Treasury yields turn higher after better-than-expected reading on services economy

Treasury yields rose slightly on Tuesday on stronger-than-expected economic data on the services industry.


The yield on the benchmark 10-year Treasury note, which moves inversely to price, climbed to around 1.82%, while the yield on the 30-year Treasury bond also rose to around 2.30%.

Yields cut losses and turned higher after data showed services sector expanded more than expected last month. December's ISM non-manufacturing index came in at 55.0, versus 54.3 expected.

Also, the U.S. trade deficit contracted to $43.1 billion in November, the lowest level of the Trump administration. Much of the gain came from a reduction of the gap with China.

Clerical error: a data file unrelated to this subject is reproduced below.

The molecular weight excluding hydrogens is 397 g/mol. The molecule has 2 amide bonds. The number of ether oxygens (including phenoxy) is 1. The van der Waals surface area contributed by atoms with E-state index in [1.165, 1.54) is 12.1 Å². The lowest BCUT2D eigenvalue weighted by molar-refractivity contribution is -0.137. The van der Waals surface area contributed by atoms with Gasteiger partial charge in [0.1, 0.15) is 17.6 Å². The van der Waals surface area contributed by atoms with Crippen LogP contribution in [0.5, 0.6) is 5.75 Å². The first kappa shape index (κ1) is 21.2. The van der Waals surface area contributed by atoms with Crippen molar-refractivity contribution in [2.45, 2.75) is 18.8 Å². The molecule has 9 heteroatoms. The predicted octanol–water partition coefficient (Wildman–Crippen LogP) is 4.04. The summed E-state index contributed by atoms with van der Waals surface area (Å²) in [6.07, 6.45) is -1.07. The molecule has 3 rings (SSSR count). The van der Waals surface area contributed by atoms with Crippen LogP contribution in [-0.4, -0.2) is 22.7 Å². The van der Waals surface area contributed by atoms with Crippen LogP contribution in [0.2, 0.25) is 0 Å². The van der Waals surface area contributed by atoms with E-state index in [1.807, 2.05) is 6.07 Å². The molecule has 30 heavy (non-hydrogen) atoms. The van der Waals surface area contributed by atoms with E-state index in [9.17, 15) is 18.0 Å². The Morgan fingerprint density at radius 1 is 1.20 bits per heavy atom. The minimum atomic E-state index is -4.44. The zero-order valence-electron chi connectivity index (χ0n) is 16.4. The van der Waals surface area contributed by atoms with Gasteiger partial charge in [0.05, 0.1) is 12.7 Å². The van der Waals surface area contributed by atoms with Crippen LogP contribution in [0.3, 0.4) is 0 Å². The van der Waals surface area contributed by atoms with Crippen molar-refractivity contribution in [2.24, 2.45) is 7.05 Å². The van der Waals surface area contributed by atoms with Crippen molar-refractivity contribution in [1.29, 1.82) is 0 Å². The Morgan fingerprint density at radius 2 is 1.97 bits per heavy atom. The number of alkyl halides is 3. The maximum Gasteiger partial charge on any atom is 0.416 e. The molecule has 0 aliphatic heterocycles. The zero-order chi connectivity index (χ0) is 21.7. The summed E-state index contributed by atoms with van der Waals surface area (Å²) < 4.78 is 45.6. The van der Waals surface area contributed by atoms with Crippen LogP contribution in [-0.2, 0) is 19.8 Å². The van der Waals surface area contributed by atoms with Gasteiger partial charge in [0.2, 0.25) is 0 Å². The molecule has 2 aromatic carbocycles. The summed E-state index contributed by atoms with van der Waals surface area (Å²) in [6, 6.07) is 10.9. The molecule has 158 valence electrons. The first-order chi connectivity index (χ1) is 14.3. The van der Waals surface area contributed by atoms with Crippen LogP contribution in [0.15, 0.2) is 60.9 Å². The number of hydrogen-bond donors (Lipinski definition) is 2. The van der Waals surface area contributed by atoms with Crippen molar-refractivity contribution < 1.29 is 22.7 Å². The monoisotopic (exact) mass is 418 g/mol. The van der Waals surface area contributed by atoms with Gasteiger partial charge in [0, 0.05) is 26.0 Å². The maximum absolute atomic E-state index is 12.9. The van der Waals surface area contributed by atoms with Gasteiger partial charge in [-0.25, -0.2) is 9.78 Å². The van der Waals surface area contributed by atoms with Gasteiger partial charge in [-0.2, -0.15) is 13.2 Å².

Still, the benchmark 10-year yield has tumbled more than 10 basis points in the new year as investors reassessed the risk of an all-out conflict in the Middle East.

The Pentagon said on Monday that a U.S. general's letter appearing to inform Iraq's Defense Ministry that U.S.-led coalition troops were preparing to leave the country "was a mistake."

Instead, Joint Chiefs of Staff Chairman Gen. Mark Milley told reporters that the letter was an unsigned draft that "should never have been released."

The confusion came less than 24 hours after Iraq's parliament passed a nonbinding resolution calling for the removal of American forces and other foreign troops.

U.S.-Iran tensions have ratcheted up in recent days, following a U.S. airstrike at Baghdad's International Airport that killed Iran's leading general, Qasem Soleimani.

The U.S. Treasury auctioned $38 billion in three-year notes on Tuesday.